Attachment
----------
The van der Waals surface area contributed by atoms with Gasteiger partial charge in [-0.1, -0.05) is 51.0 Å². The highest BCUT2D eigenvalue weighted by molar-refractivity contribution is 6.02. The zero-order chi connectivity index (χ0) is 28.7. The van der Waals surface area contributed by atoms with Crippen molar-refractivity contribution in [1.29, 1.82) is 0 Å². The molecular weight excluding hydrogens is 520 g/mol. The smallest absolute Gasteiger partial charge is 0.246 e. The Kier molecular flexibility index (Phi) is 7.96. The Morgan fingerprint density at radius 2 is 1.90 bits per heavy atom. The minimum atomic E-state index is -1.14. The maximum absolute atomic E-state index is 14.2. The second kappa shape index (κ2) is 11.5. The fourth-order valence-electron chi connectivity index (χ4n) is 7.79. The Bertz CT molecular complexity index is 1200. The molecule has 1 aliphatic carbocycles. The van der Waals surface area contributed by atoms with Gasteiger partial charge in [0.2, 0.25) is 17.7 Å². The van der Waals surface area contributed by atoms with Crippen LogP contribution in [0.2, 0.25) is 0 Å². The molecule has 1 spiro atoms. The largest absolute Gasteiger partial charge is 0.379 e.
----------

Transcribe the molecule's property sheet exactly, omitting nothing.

The van der Waals surface area contributed by atoms with Gasteiger partial charge in [-0.1, -0.05) is 51.0 Å². The highest BCUT2D eigenvalue weighted by molar-refractivity contribution is 6.02. The zero-order chi connectivity index (χ0) is 28.7. The van der Waals surface area contributed by atoms with Crippen molar-refractivity contribution in [1.29, 1.82) is 0 Å². The molecular weight excluding hydrogens is 520 g/mol. The smallest absolute Gasteiger partial charge is 0.246 e. The Kier molecular flexibility index (Phi) is 7.96. The Morgan fingerprint density at radius 2 is 1.90 bits per heavy atom. The minimum atomic E-state index is -1.14. The maximum absolute atomic E-state index is 14.2. The second kappa shape index (κ2) is 11.5. The fourth-order valence-electron chi connectivity index (χ4n) is 7.79. The Bertz CT molecular complexity index is 1200. The molecule has 1 aliphatic carbocycles. The van der Waals surface area contributed by atoms with Gasteiger partial charge in [0.2, 0.25) is 17.7 Å². The van der Waals surface area contributed by atoms with Crippen LogP contribution in [0.2, 0.25) is 0 Å². The molecule has 1 spiro atoms. The largest absolute Gasteiger partial charge is 0.379 e.